What Does Esquire Mean?

April 22, 2011 at 2:00 am 3 comments

By Chad Upton | Editor

It’s a magazine. It’s a watch brand. It’s a title or a suffix that may follow a person’s name.

Throughout time, the precise meaning of the title has fluctuated.

In medieval times, an Esquire (or “Squire”) was the rank below Knight, generally a Knight in training. Later, it symbolized a noble man, usually born with wealth and power.

Today, Esquire has a different meaning. Although it’s not particularly common, when it is seen, it is usually follows a person’s name (ex Johnnie Cochran, Esq).

In that case, it identifies him as a laywer — more specifically a barrister (although this distinction is not generally made in some countries such as the US). It may also designate judges or other town officials.

In England, it may be used to describe any man, but it also has more formal uses. For example, when British men are invited to Buckingham palace, their mailing address will include the Esquire suffix, while foreign men will be addressed as “Mr.”

It is bad form for one to identify themselves with the Esquire title, it should only be used in reference to someone else. Also, it supercedes all other titles. In other words, if “Esq” follows a name, “Mr” should not precede it.

Broken Secrets

Get secrets on: Facebook | Twitter | Email | Kindle

Sources: Random House, Princeton.edu, Wikipedia (Esquire), Esquire.com

Photo: Andrew Becraft (cc)

Entry filed under: Demystified, History and Origins. Tags: , , , , .

Motel 6 Charged $6.00 for Motel Rooms McDonald’s Imports One Third of Mexican Sesame Seeds

3 Comments Add your own

  • 1. Kyle  |  April 22, 2011 at 10:08 am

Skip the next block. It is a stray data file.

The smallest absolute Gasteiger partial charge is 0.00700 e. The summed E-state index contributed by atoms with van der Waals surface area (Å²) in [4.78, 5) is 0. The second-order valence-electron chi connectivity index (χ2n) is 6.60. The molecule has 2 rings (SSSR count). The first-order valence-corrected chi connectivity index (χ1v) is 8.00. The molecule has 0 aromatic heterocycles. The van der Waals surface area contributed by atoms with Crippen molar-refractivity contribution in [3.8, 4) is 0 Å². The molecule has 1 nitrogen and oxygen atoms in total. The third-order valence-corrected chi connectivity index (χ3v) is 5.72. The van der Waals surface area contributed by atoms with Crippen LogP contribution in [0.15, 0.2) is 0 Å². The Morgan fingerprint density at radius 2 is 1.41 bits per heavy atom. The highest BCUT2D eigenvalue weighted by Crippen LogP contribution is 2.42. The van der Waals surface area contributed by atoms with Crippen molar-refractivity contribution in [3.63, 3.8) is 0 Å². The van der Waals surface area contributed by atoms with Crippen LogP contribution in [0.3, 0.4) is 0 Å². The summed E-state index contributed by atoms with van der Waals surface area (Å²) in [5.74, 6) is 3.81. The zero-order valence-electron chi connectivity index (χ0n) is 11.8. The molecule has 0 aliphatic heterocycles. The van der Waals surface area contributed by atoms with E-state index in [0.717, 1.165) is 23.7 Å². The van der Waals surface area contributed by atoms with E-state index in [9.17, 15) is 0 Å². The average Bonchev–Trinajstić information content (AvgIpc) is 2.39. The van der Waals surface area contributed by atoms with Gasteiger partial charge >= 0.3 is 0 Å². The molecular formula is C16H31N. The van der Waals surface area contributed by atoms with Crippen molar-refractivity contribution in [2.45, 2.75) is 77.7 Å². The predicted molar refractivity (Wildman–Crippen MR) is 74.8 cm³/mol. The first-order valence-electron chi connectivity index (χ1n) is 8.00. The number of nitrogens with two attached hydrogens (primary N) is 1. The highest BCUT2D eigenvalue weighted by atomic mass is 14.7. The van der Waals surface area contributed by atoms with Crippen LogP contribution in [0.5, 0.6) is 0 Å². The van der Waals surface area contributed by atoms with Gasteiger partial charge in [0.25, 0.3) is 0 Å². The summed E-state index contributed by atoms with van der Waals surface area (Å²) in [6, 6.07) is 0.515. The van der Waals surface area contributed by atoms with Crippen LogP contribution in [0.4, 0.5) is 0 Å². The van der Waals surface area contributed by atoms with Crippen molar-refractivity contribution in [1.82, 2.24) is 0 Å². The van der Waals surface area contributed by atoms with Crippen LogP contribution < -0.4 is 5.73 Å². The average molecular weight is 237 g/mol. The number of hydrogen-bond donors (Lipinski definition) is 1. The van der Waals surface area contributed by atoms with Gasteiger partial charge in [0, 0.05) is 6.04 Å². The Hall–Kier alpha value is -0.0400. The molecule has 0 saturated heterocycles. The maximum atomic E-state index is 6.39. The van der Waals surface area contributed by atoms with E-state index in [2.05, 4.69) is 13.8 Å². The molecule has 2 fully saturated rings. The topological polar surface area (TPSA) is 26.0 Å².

Chad, are you saying that Bill S. Preston, Esquire had bad form? I simply won’t believe it. Wyld Stallyns!

    Reply
  • 2. Jen  |  April 22, 2011 at 10:56 am

    I always thought esquire was also used in place of IV after names (i.e. Sr., Jr., III, IV), but I can’t find anything to support this online. I heard this definition in childhood (I have no idea from where) and it seemed to make sense, as esquire sounds like it could have derived from the word “square” or its origins.

    Reply
  • 3. Carolyn Ledford  |  June 25, 2011 at 9:56 pm

    I always thought esquire was also used in place of III after names (i.e. Sr., Jr., III or Esquire, IV), but I can’t find anything to support this online. I heard this definition in childhood (I have no idea from where) and it seemed to make sense.

    Reply

Leave a Reply

Fill in your details below or click an icon to log in:

WordPress.com Logo

You are commenting using your WordPress.com account. Log Out / Change )

Twitter picture

You are commenting using your Twitter account. Log Out / Change )

Facebook photo

You are commenting using your Facebook account. Log Out / Change )

Google+ photo

You are commenting using your Google+ account. Log Out / Change )

Connecting to %s

Trackback this post  |  Subscribe to the comments via RSS Feed


Follow Broken Secrets

Enter your email address to subscribe to this blog and receive notifications of new posts by email.

Join 5,753 other followers

Big Awards


Best Personal Blog/Website (People's Voice)


W3 Award - Copy Writing

Read Secrets on Your Kindle

Categories

Play Hashi Link

Featured by…

• Yahoo
• Business Insider
• NPR
• BBC
• Smithsonian Magazine
• USA Today
• AskMen (and many more...)

Contact Info


%d bloggers like this: